Water Gardening Ideas – Water Features and Water Garden Ponds
Once your water garden pond is sound, watertight and discreet, you can turn your attention to its surroundings. Remove the cement rocks or unsightly garden gnomes – they can be reduced to hardcore.
If the pool is an irregular shaped one, replace these rocks with turf, gravel, pebbles, small boulders, hunks of local stone (if there is one) and then plant boldly round and between these in an imaginative fashion.
For moreponds, make a firm (and when I say firm I do mean firm), handsome coping of whatever materials you prefer: slabs, bricks, tiles, railway sleepers, deckings, etc. Remember that, inevitably, the coping will be stood or sat upon. Surround it with level grass, , gravel or whatever.
Those of us who don’t have any water in the garden, tend to lust after it like parched travellers. This is where the imagination has to come into play andideas are essential – as even the smallest plot or balcony can provide space for some kind of water; there are plants, including Water- , that will grow in a few inches of water. A tub, a sink, pot or bowl, even a window-box, all could be pressed into service. Apart from money, there is only one thing that should restrain your enthusiasm or ingenuity: the presence of children or the disabled. For the latter, some form of raised water garden pond or wall-fountain would solve the problem of them tripping over and into low or surface-level pools, yet they would still be able to enjoy most of the pleasures of . Anyone, who is blind would especially appreciate the sound of and the scent of Water-lilies.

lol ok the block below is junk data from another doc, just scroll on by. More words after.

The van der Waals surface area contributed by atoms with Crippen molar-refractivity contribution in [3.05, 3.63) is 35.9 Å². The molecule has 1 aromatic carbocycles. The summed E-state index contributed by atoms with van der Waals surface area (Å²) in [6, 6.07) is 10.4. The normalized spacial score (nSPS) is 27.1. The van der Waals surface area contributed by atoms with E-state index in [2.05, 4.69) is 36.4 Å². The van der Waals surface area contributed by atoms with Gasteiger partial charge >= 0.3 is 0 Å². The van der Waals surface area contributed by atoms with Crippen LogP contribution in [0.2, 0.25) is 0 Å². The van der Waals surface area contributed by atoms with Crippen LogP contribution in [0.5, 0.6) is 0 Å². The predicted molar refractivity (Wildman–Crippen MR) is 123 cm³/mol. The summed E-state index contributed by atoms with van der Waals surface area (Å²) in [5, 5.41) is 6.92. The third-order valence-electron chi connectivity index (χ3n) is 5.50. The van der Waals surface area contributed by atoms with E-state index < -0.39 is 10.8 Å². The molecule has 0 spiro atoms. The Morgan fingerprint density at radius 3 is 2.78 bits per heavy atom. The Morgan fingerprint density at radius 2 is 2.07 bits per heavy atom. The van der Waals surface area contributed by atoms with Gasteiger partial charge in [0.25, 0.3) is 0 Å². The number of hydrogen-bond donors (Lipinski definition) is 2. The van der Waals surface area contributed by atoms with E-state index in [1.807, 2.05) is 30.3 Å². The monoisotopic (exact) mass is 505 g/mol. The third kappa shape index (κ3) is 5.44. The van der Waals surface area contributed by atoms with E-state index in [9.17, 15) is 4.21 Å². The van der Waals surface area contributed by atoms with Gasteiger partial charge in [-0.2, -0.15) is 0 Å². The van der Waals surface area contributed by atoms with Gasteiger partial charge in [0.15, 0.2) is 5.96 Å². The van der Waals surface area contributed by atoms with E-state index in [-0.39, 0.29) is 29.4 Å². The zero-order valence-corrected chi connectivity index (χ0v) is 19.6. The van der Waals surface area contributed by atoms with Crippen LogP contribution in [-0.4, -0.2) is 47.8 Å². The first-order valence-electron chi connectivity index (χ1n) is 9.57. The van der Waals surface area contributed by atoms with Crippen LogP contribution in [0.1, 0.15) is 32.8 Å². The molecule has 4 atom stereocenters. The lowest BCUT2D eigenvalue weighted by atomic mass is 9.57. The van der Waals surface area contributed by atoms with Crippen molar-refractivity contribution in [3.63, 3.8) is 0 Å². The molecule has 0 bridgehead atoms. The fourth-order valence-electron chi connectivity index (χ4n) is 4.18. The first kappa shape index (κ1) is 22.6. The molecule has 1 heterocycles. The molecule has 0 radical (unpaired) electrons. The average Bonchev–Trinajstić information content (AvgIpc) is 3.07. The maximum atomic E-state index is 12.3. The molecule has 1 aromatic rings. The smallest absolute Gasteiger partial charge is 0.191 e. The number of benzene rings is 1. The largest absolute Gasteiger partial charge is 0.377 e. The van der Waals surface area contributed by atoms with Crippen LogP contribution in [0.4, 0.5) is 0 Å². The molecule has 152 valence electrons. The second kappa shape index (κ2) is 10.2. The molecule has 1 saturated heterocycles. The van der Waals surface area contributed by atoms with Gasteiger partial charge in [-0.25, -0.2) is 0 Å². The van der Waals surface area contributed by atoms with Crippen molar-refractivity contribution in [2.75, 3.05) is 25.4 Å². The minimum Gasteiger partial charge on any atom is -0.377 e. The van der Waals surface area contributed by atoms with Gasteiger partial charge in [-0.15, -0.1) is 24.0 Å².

Safety for Children
Children, however, will be quite capable of climbing up and into a raised water garden pond, and even into a tall water-butt. They will be drawn, irresistibly, to such a challenge, in fact they have been known to drown in a few inches of water. I believe that small children exhale automatically when they hit the water, which leaves them with no natural buoyancy. If your garden is used by small children, whether your own or visitors’, you will have to work out some method of making any existing water features safe for them.
For larger water garden ponds and streams, some kind of fence must be erected to keep the children away from the water. You could make these fences yourself, from skip-timber, hurdles or from wire (or plastic) netting, nailed to posts. For a smaller pond, there are several solutions. One is to nail mesh to a wooden batten frame which can be placed over the pool. This is not particularly beautiful but at least the life of the pond can carry on undisturbed. Rather more attractive would be a strong wooden trellis, and another possibility is a panel of cast or wrought iron, or a section of railings rescued from the scrapyard. Only today I saw a beautiful iron grating cover – about 180 x 120cm (6ft x 4ft) – fit any of these and the Water-lilies will, at a pinch, flower beneath them, taller plants will grow up through them and thewon’t give a damn, but will carry on about their business in their usual inscrutable way. The protection can stay there until the children have grown to the age of discretion.